Oil in your life
Also called agricultural diesel ‘B’, it is mainly used in heavy farming vehicles. As a fuel, its composition is similar to that of automotive diesel, the difference being that agricultural diesel often benefits from a lower tax rate. For this reason, its use is limited by legal rules and regulations.
Obtained from distilling crude oil, asphalt (or bitumen) is not a single product but a broad family of heavy materials containing multiple components. Asphalt is best known for its use as a binder in road paving materials
One of asphalt’s main characteristics is that it is waterproof, making it the favoured product for sealing terraces, roofs and patios. Asphalt membranes, manufactured using bitumen or asphalt, is what makes asphalt waterproof.
Also referred to as ‘diesel fuel’ or ‘gas oil A’, like gasoline, automotive diesel is a mix of hydrocarbons obtained from distilling crude oil and blending components from several process units. It is slightly heavier than gasoline and is used to fuel road diesel engines.
Kerosene is obtained from distilling gasoline and is the basis of fuel used in jet engines.
Nylon is another synthetic fibre derived from oil. Due to its durability, it is the main material used in medical bandages.
These types of fuel consist mainly of gas and fuel oils and are among the heaviest fractions of crude oil. In order to meet the required commercial specifications, bunker fuels must undergo various treatments at the refinery prior to being brought to market. The shipping industry is a major user of bunker fuels.
Butane is the other main ‘Liquefied Petroleum Gas’ (LPG). It is a light product derived from distilling crude oil. The key difference between butane and propane is that butane begins to liquefy at around 0º C and therefore must be stored indoors or in warm temperatures during the winter. It is mainly used for such household applications as cooking, heating and hot water.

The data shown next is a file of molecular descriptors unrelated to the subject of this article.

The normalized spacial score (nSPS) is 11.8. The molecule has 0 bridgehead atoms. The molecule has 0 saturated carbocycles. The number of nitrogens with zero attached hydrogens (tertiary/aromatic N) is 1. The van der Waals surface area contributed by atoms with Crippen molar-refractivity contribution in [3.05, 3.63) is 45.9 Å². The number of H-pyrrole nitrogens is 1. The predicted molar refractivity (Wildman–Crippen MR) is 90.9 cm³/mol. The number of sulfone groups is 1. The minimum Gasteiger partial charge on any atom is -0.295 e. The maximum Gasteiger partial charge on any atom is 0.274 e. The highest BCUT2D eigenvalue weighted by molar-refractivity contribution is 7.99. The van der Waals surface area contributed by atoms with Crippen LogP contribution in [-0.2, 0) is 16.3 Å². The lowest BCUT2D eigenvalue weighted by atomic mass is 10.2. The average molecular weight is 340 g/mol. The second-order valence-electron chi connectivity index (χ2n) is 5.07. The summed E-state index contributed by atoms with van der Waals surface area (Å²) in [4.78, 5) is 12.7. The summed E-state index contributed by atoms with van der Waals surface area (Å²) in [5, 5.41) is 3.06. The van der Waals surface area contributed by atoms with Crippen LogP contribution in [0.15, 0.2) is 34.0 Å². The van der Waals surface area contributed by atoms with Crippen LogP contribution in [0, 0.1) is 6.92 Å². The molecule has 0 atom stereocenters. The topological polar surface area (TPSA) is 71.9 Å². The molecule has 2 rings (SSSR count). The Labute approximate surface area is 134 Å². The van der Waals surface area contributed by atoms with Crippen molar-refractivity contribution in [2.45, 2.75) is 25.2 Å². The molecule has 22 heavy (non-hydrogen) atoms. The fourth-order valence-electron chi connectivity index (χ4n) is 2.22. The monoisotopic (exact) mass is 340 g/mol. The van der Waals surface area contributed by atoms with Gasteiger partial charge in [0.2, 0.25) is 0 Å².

As a result of the many electrical appliances we use every day, it is no surprise that electricity is one of the most highly consumed energy sources. It is generated by transforming various types of non-electric energy into electric power.
These substances are used to enrich soil and support plant growth. They can generally be classified into two types: organic and mineral.
Petrochemical derivatives include a wide array of products which, once mixed and treated, are used to manufacture other transformable products. One common example is fibreglass. Due to its excellent thermal insulation and ability to withstand acid and high temperatures, fibreglass is the perfect material for manufacturing sail boat hulls.
These chemical substances are used to control, prevent and destroy weeds, fungi and other harmful substances that damage crops.
Gasoline, also known as petrol, is a mixture obtained from blending many light components from several refinery process units. Gasoline and diesel are the most commonly used fuels in the motor vehicle industry. As a product, gasoline must comply with a number of specifications. The octane number you see listed at the pump is one of these specifications, measuring the fuel’s overall performance.
Also called heating oil ‘C’, this fuel is used in heating systems and hot water boilers. Certain additives are used to increase its heating power in comparison to other diesel fuels.
Industrial oil is a lubricant containing specific additives in accordance with standards established by international governing bodies and original equipment manufacturers. These standards require that a specific lubrication is adapted for a particular piece of equipment, system or mechanism. For example, co-generation motors, gears, turbines, hydraulic devices and compressors all require a specific industrial oil.
Lubricants consist of a base oil generally derived from mixing crude oil and additives. Compounds are added in small amounts until a lubricating oil forms, matching the desired level of quality and type of application. Lubricants are used for reducing friction and wear caused when two surfaces rub together. Lubricants also play an essential role in sealing, cooling, protecting and cleaning machinery – guaranteeing their effective operation and longevity.